Today, specifically, the youngest potential voters are more likely than their older peers to think it is important to protect individual liberties from government, the Harvard data suggest, and less likely to think it is important to tackle things like climate change, health care or immigration.

Mr. Tevlin, for instance, found the Supreme Court ruling upholding Mr. Obama’s health care law troubling.

“I don’t think the government should force you to buy anything,” he said.

The Times seems to blame the economy for this rise in libertarian sentiment, but there could be other causes. Due to the internet, smart phones, and other technology, youngest voters grew up in a culture that placed increasing emphasis on the individual. That could certainly have contributed to their more libertarian outlook, and gives Republicans an opening to reach out to these younger voters.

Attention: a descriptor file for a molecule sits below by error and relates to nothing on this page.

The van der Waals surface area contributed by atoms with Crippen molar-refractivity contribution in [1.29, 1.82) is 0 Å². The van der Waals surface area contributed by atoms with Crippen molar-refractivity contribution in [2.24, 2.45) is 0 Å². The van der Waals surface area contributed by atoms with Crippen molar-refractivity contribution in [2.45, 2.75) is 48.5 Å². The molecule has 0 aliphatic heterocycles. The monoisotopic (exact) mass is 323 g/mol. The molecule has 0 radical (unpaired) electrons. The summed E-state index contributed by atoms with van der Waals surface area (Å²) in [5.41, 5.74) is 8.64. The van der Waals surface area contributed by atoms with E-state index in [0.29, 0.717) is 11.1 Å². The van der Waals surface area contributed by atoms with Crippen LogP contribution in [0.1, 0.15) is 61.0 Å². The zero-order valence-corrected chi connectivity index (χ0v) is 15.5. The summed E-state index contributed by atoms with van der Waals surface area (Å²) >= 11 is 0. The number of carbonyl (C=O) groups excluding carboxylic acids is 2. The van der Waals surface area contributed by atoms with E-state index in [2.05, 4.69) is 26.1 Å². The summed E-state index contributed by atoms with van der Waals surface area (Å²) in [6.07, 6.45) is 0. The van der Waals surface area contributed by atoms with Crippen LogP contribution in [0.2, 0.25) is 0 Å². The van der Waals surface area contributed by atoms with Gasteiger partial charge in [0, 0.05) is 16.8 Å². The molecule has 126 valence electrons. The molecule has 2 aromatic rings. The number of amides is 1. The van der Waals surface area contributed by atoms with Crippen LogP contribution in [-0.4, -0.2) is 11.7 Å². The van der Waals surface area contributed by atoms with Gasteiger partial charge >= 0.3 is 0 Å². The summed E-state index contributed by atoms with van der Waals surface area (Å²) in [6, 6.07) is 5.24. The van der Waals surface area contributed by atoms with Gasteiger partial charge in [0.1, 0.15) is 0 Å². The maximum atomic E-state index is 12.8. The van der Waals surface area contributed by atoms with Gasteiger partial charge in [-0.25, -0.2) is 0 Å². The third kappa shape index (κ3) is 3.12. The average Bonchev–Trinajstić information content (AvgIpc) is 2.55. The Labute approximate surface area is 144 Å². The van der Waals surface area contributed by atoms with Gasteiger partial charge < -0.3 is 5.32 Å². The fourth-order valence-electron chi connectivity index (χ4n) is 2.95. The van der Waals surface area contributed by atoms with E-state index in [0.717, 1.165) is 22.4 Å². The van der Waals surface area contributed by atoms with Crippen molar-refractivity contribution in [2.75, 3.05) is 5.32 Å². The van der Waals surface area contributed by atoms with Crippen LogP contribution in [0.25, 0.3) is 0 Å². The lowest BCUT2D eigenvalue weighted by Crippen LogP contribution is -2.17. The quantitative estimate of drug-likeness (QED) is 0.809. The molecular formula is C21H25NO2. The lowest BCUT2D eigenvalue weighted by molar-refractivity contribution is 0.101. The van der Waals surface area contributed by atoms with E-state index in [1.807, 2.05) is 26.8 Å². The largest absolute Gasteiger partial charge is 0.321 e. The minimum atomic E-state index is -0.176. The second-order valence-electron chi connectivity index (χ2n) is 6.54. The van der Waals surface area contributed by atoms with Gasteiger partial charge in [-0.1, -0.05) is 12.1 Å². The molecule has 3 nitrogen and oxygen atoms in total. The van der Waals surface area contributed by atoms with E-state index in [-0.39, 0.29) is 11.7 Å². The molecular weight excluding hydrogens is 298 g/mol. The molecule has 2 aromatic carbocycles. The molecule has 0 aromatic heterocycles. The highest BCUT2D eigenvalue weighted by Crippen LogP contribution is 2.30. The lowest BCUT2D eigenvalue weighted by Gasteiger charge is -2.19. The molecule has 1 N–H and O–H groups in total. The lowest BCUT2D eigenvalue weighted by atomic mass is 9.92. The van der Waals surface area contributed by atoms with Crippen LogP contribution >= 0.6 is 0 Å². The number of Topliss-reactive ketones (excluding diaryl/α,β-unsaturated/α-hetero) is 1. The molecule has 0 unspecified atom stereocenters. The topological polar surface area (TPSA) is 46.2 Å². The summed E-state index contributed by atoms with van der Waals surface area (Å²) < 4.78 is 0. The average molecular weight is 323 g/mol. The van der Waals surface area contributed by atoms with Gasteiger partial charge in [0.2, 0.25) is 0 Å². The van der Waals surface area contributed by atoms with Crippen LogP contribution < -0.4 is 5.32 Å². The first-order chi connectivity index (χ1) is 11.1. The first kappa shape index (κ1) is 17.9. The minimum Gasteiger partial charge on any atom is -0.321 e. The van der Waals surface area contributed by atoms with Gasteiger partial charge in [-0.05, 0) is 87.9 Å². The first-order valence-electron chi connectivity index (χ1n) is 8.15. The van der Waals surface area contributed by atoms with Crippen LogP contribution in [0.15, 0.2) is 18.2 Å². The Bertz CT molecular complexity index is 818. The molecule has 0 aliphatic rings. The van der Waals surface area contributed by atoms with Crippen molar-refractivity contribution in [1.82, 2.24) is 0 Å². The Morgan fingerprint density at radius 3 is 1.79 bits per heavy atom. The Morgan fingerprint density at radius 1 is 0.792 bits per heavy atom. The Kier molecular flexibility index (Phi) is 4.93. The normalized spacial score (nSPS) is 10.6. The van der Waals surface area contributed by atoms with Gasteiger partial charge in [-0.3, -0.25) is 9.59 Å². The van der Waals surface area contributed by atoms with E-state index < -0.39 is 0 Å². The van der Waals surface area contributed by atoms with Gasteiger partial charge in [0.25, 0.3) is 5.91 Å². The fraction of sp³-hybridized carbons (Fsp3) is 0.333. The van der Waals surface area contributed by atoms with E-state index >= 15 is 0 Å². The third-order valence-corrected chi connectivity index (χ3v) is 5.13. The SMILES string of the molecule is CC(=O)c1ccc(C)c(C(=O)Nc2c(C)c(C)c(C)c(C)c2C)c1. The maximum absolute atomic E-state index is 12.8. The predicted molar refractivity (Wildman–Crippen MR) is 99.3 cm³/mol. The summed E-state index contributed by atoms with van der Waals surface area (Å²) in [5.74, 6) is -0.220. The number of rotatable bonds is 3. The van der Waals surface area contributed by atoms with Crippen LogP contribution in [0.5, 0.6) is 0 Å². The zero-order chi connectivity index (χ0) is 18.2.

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Obama’s Systematic Assault on the Truth

The Democratic talking points have been issued and are being followed to the letter (see here and here). And they go like this: The Affordable Care Act (ACA) is not a tax; it’s a penalty. Those who suggests it’s a tax are wrong, in error, disingenuous, and dissemblers.

Here’s the problem, though: characterizing the Affordable Care Act as a tax isn’t simply the interpretation of Chief Justice John Roberts and a majority of the Supreme Court; it’s the interpretation of the Obama administration.

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The Democratic talking points have been issued and are being followed to the letter (see here and here). And they go like this: The Affordable Care Act (ACA) is not a tax; it’s a penalty. Those who suggests it’s a tax are wrong, in error, disingenuous, and dissemblers.

Here’s the problem, though: characterizing the Affordable Care Act as a tax isn’t simply the interpretation of Chief Justice John Roberts and a majority of the Supreme Court; it’s the interpretation of the Obama administration.